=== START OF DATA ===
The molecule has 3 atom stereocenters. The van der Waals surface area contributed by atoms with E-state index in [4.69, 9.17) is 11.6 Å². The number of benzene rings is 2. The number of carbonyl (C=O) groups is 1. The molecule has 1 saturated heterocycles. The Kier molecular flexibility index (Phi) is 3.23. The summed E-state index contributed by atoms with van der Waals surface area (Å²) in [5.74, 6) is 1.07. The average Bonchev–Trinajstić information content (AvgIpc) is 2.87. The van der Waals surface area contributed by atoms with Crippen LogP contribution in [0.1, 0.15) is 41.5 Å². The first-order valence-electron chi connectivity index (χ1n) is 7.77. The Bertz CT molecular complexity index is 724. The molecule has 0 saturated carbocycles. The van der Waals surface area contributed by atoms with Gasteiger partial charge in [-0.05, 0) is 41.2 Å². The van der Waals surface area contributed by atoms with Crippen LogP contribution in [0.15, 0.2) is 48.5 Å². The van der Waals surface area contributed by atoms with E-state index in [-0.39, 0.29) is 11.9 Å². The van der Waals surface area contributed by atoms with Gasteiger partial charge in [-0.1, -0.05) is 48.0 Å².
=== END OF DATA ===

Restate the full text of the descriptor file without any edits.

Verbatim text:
The molecule has 3 atom stereocenters. The van der Waals surface area contributed by atoms with E-state index in [4.69, 9.17) is 11.6 Å². The number of benzene rings is 2. The number of carbonyl (C=O) groups is 1. The molecule has 1 saturated heterocycles. The Kier molecular flexibility index (Phi) is 3.23. The summed E-state index contributed by atoms with van der Waals surface area (Å²) in [5.74, 6) is 1.07. The average Bonchev–Trinajstić information content (AvgIpc) is 2.87. The van der Waals surface area contributed by atoms with Crippen LogP contribution in [0.1, 0.15) is 41.5 Å². The first-order valence-electron chi connectivity index (χ1n) is 7.77. The Bertz CT molecular complexity index is 724. The molecule has 0 saturated carbocycles. The van der Waals surface area contributed by atoms with Gasteiger partial charge in [-0.05, 0) is 41.2 Å². The van der Waals surface area contributed by atoms with Crippen LogP contribution in [0.15, 0.2) is 48.5 Å². The van der Waals surface area contributed by atoms with E-state index in [-0.39, 0.29) is 11.9 Å². The van der Waals surface area contributed by atoms with Gasteiger partial charge in [-0.1, -0.05) is 48.0 Å².